Saturday, September 24, 2022

"State Fair" (1945)

I first saw State Fair (1945) when I was probably twelve or thirteen -- not long after we moved to North Carolina.  It was definitely after I had discovered a huge compendium of Dick Tracy comics at the library, because for years, I thought of Dana Andrews as "that guy with Dick Tracy hair in State Fair."  Which is not an entirely inaccurate description, actually.  He DOES have sleeked-back dark hair that never changes shape.

Anyway.  I've always been charmed by the fact that this movie takes place in Iowa, because I am an Iowa native myself.  Even though we moved away when I was three, my family roots are there because my parents both were born in and grew up in Iowa themselves.  So it's always been fun to sing along with "All I Owe Ioway" in particular.

State Fair is the only musical that Richard Rodgers and Oscar Hammerstein II did NOT originally write to be a stage musical!  They actually wrote this specifically to be a movie, based on a book by Philip Stong.  The book had been adapted into a non-musical movie starring Will Rogers in 1933, but that version focused more on the father, while this focuses more on the daughter and son.  Hammerstein wrote the screenplay too, which I find pretty cool.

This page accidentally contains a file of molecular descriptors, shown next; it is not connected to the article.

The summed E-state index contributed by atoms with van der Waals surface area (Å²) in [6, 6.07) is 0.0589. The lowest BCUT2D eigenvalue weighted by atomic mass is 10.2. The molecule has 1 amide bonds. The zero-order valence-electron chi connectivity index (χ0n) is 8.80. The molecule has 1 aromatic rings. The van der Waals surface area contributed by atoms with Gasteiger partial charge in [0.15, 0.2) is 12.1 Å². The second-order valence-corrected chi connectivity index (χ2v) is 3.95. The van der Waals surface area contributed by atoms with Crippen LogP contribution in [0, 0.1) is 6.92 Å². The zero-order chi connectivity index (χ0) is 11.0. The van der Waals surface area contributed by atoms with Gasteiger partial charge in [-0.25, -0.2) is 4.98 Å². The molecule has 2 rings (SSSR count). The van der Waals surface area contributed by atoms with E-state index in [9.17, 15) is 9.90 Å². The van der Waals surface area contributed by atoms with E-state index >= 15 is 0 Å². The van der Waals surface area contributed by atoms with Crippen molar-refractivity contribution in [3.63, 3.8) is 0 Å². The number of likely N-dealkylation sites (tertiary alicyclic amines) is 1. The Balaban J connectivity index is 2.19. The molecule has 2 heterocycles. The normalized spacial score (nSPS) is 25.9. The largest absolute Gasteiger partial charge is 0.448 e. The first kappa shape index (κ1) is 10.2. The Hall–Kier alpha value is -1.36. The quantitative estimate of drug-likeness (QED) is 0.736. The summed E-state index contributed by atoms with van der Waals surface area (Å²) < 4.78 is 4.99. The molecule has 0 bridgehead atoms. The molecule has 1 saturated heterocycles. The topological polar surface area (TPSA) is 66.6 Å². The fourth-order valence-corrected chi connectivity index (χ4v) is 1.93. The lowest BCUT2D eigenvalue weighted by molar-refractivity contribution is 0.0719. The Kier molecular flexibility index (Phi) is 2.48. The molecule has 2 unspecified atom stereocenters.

There's another movie version of State Fair, made in 1962, which stars Bobby Darin, Pat Boone, and Ann-Margret.  You'd think that would be my favorite version, due to the presence of my beloved Bobby Darin, and it does have some really good points -- but I actually prefer this one, over all.

It wasn't until 1969 that State Fair was turned into a stage musical.  It finally hit Broadway in 1996, and was co-directed by James Hammerstein (Oscar's son), who had produced the 1969 version as well.

This is one of those movies that I sometimes imagine myself living inside.  I love the whole feel of it, from the tidy farm to the tiny camping accommodations at the fair to the fairgrounds.  I want to wear the costumes and ride the rides and try the mincemeat -- everything!  

The story line is pretty simple: a farming family goes to the state fair filled with hopes and dreams, and not of all those hopes and dreams get realized, but most of them do.